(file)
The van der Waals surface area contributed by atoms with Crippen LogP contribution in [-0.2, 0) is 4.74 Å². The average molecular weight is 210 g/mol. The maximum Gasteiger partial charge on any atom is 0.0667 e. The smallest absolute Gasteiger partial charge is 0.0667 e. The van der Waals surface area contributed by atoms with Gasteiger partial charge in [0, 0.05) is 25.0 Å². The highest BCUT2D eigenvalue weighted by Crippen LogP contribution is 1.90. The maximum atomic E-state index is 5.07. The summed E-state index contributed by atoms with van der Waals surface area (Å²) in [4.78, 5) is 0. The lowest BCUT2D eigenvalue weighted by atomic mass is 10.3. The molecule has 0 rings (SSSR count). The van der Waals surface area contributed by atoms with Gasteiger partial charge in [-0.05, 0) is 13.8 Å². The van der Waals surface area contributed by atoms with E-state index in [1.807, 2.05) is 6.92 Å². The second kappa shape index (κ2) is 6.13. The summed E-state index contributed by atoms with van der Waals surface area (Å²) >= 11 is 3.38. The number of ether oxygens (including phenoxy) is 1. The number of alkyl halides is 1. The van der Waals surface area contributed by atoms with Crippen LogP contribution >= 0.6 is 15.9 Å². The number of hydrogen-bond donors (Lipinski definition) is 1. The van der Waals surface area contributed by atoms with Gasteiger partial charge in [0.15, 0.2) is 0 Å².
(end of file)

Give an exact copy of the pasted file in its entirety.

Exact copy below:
The van der Waals surface area contributed by atoms with Crippen LogP contribution in [-0.2, 0) is 4.74 Å². The average molecular weight is 210 g/mol. The maximum Gasteiger partial charge on any atom is 0.0667 e. The smallest absolute Gasteiger partial charge is 0.0667 e. The van der Waals surface area contributed by atoms with Gasteiger partial charge in [0, 0.05) is 25.0 Å². The highest BCUT2D eigenvalue weighted by Crippen LogP contribution is 1.90. The maximum atomic E-state index is 5.07. The summed E-state index contributed by atoms with van der Waals surface area (Å²) in [4.78, 5) is 0. The lowest BCUT2D eigenvalue weighted by atomic mass is 10.3. The molecule has 0 rings (SSSR count). The van der Waals surface area contributed by atoms with Gasteiger partial charge in [-0.05, 0) is 13.8 Å². The van der Waals surface area contributed by atoms with E-state index in [1.807, 2.05) is 6.92 Å². The second kappa shape index (κ2) is 6.13. The summed E-state index contributed by atoms with van der Waals surface area (Å²) >= 11 is 3.38. The number of ether oxygens (including phenoxy) is 1. The number of alkyl halides is 1. The van der Waals surface area contributed by atoms with Crippen LogP contribution >= 0.6 is 15.9 Å². The number of hydrogen-bond donors (Lipinski definition) is 1. The van der Waals surface area contributed by atoms with Gasteiger partial charge in [0.15, 0.2) is 0 Å².